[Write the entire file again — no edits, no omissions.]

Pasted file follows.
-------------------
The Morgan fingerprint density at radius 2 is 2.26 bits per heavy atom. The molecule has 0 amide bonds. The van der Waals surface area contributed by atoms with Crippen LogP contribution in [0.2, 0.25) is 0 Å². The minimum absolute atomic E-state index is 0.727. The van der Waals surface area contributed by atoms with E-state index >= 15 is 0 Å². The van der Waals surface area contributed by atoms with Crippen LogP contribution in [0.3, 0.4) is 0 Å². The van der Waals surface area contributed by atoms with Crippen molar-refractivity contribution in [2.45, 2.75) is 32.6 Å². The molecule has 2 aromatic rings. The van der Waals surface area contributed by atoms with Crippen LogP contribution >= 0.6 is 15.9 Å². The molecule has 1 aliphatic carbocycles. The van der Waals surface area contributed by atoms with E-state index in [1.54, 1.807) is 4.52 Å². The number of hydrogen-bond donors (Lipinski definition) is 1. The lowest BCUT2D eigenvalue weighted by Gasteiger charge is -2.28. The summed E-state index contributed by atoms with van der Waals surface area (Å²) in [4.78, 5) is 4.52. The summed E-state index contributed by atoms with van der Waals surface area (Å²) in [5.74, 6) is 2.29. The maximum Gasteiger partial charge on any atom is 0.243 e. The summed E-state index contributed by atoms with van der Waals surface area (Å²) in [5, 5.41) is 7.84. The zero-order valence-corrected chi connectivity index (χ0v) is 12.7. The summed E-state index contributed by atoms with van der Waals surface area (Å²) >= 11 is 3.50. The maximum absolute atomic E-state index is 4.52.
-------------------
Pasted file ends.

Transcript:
The Morgan fingerprint density at radius 2 is 2.26 bits per heavy atom. The molecule has 0 amide bonds. The van der Waals surface area contributed by atoms with Crippen LogP contribution in [0.2, 0.25) is 0 Å². The minimum absolute atomic E-state index is 0.727. The van der Waals surface area contributed by atoms with E-state index >= 15 is 0 Å². The van der Waals surface area contributed by atoms with Crippen LogP contribution in [0.3, 0.4) is 0 Å². The van der Waals surface area contributed by atoms with Crippen molar-refractivity contribution in [2.45, 2.75) is 32.6 Å². The molecule has 2 aromatic rings. The van der Waals surface area contributed by atoms with Crippen LogP contribution >= 0.6 is 15.9 Å². The molecule has 1 aliphatic carbocycles. The van der Waals surface area contributed by atoms with E-state index in [1.54, 1.807) is 4.52 Å². The number of hydrogen-bond donors (Lipinski definition) is 1. The lowest BCUT2D eigenvalue weighted by Gasteiger charge is -2.28. The summed E-state index contributed by atoms with van der Waals surface area (Å²) in [4.78, 5) is 4.52. The summed E-state index contributed by atoms with van der Waals surface area (Å²) in [5.74, 6) is 2.29. The maximum Gasteiger partial charge on any atom is 0.243 e. The summed E-state index contributed by atoms with van der Waals surface area (Å²) in [5, 5.41) is 7.84. The zero-order valence-corrected chi connectivity index (χ0v) is 12.7. The summed E-state index contributed by atoms with van der Waals surface area (Å²) >= 11 is 3.50. The maximum absolute atomic E-state index is 4.52.